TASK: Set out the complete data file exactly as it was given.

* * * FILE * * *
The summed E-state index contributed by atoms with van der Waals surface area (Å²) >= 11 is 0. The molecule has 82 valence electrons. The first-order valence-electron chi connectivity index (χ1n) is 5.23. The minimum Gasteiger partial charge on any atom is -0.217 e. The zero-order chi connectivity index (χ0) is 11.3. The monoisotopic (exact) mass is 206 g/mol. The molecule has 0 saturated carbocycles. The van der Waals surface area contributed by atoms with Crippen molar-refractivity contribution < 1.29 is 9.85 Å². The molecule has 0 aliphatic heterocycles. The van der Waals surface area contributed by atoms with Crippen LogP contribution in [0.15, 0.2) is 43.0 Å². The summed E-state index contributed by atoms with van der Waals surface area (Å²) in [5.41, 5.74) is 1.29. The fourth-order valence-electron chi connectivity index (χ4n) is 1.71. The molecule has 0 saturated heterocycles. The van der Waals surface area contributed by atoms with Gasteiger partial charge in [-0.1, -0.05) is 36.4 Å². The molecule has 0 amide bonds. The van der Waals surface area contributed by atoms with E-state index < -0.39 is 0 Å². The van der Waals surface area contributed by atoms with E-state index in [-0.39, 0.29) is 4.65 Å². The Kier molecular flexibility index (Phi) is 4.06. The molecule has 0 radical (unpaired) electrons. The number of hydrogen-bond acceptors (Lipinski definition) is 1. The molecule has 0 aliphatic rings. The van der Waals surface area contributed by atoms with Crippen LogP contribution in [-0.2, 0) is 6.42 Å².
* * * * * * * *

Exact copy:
The summed E-state index contributed by atoms with van der Waals surface area (Å²) >= 11 is 0. The molecule has 82 valence electrons. The first-order valence-electron chi connectivity index (χ1n) is 5.23. The minimum Gasteiger partial charge on any atom is -0.217 e. The zero-order chi connectivity index (χ0) is 11.3. The monoisotopic (exact) mass is 206 g/mol. The molecule has 0 saturated carbocycles. The van der Waals surface area contributed by atoms with Crippen molar-refractivity contribution < 1.29 is 9.85 Å². The molecule has 0 aliphatic heterocycles. The van der Waals surface area contributed by atoms with Crippen LogP contribution in [0.15, 0.2) is 43.0 Å². The summed E-state index contributed by atoms with van der Waals surface area (Å²) in [5.41, 5.74) is 1.29. The fourth-order valence-electron chi connectivity index (χ4n) is 1.71. The molecule has 0 saturated heterocycles. The van der Waals surface area contributed by atoms with Gasteiger partial charge in [-0.1, -0.05) is 36.4 Å². The molecule has 0 amide bonds. The van der Waals surface area contributed by atoms with E-state index < -0.39 is 0 Å². The van der Waals surface area contributed by atoms with E-state index in [-0.39, 0.29) is 4.65 Å². The Kier molecular flexibility index (Phi) is 4.06. The molecule has 0 radical (unpaired) electrons. The number of hydrogen-bond acceptors (Lipinski definition) is 1. The molecule has 0 aliphatic rings. The van der Waals surface area contributed by atoms with Crippen LogP contribution in [-0.2, 0) is 6.42 Å².